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Friday, July 4, 2014


(David Dukas as Cecil John Rhodes and Greg Parvess as Colonel Kekewich. Pic by Val Adamson)

Unique opportunity of seeing the other side ... (Report by Keith Millar)
For some time now it has been my absolute pleasure to sit in the audience of numerous productions and watch entertainers create magic. 

What is more, thanks to commissioning from the artSMart website, I have presumed the right to pass judgement on the efforts of all involved in the staging of the production.
For the past week, however, I have had the unique opportunity of seeing the other side of putting together a professional stage play as I assist as a member of the production team.
The play in question is Duncan Buwalda’s absorbing “what if” creation, Hinterland, which will be seen on the Fringe at the National Arts Festival in Grahamstown from July 3.
Buwalda’s story is based on the siege of Kimberly during the second Anglo Boer war. He has, however, indulged in a little re-writing of history and has placed Arch-Imperialist Cecil Rhodes and Sol Plaatje, the intellectual heavyweight who was also one of the founders of the ANC, together in an unusual relationship. Questions are posed as to what may have happened if these two had met, and what impact the meeting could have had on the history of South Africa. The truth about Rhodes’ sexuality is also probed during the production.
My first observation of the activities behind the scenes is of the impressively professional manner in which all involved went about their responsibilities. This was not an easy production to put together as the cast comes from all corners of the country. The two leads, David Dukas as Rhodes and Sipho Mahlatshana as Plaatje hail from Johannesburg while Greg Parvess, playing Colonel Kekewich who was Officer In Charge of Kimberley, is from Cape Town. From Durban is accomplished veteran Frank Graham as Rhodes’ personal physician, Dr Smartt.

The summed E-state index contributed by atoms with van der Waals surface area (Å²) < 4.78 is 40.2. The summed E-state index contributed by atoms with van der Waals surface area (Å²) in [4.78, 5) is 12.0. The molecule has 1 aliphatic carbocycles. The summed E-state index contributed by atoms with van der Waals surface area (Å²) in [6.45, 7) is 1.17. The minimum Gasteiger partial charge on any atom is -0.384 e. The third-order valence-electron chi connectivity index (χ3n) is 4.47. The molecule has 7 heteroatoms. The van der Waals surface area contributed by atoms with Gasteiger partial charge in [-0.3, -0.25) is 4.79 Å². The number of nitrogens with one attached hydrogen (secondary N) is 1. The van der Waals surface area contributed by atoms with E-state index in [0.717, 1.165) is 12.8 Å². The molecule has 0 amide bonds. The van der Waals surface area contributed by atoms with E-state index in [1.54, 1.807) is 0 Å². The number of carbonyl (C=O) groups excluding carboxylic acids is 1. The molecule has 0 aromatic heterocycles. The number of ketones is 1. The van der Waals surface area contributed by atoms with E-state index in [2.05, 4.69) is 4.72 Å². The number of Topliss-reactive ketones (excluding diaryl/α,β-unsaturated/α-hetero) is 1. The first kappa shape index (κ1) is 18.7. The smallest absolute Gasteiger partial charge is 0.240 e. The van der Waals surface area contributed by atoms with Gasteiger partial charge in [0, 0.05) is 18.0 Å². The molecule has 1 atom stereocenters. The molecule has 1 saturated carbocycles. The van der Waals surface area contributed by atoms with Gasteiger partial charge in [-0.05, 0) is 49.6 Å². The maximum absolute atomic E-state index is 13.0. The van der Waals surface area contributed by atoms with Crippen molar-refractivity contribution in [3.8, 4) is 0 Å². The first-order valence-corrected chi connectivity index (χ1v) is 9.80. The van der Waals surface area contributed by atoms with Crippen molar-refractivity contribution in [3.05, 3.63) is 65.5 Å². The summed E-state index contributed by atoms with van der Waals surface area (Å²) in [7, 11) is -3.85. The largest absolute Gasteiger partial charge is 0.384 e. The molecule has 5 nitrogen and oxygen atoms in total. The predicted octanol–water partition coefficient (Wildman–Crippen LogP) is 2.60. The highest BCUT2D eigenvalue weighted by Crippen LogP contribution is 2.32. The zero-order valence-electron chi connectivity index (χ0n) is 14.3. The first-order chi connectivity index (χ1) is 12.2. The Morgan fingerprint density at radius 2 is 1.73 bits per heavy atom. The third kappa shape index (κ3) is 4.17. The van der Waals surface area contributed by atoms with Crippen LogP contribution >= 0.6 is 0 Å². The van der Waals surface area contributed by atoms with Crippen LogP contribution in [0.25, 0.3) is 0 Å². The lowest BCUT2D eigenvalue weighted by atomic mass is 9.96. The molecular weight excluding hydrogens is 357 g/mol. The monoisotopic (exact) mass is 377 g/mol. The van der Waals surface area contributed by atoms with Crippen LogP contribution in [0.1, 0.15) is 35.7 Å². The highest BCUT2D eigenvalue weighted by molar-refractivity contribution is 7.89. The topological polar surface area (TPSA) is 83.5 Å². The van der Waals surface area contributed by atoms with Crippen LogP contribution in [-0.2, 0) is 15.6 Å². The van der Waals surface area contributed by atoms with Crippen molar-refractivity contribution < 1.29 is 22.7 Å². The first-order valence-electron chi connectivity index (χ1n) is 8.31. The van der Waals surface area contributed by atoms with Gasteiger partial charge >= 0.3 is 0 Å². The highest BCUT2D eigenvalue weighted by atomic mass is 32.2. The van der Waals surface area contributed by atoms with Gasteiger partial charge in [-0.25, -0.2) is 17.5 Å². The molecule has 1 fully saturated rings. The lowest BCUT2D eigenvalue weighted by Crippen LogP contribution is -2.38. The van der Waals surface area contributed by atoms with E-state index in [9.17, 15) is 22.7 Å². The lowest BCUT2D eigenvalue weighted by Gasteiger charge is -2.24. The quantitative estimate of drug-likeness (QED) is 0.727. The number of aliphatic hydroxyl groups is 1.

Director Caroline Smart as well as her PA Pauline Dalais are also from Durban.  Producer Duncan Buwalda has also travelled from Cape Town.
This team was only able to assemble for the first time eight days ago to begin rehearsals and planning. Suffice it to say that it has been a hectic week of hard work and activity by all to get the production to the point where they were able to present a polished, professional and skilled preview performance at Durban's Stable Theatre on Monday night.
So after 11 hours on the road, dodging a few cows and many potholes on the way, the cast and crew of Duncan Buwalda’s enthralling “what if” historical drama, Hinterland, has arrived safely in the lovely Eastern Cape City of Grahamstown ahead its appearance at the National Arts Festival.
Grahamstown is a city alive with a sense of anticipation and excitement. Tomorrow, the fest gets underway, the 40th anniversary of this the country’s premier cultural event.
Crowds of festival goers are starting to gather, excited participants are rushing around plastering every available space with posters announcing their events, everywhere there is the sound of rehearsals and sound checks taking place.
Eleven days of amazing are about to begin.
As for Hinterland, the first port of call after a good night’s rest, was the NG Kerk Hall where the production is to be staged. The challenges were considerable. The stage at the Hall is about half the size of the venue where the production was rehearsed. The stage flats were very flimsy and ready to collapse when attempts were made to hang some of the set items. Also the technical crew in charge of the venue had never been involved with this production before.
Seeming chaos ensured. Instructions were shouted, suggestions, both serious and facetious were bandied about, and everyone seemed to rush about on their own missions
However, in a little more than an hour, all the problems had been solved and a successful technical rehearsal had been completed. Again one cannot help but to admire the professionalism and sense of co-operation amongst this cast and crew.
With that, Hinterland is ready go for what promises to be a successful run at the fest.
There are over 500 productions and 2,400 performances taking place at the National Arts Festival this year. For every one of these productions, the process described above has to be done - obviously at various levels. One can only marvel at the magnitude of the operation.
This impressive achievement has certainly given me a better understanding and an increased appreciation for what goes on behind the scenes. Catch Hinterland from July 3 to 8 at the NG Kerk Hall in Hill Street. I don’t think you will be disappointed. – Keith Millar 

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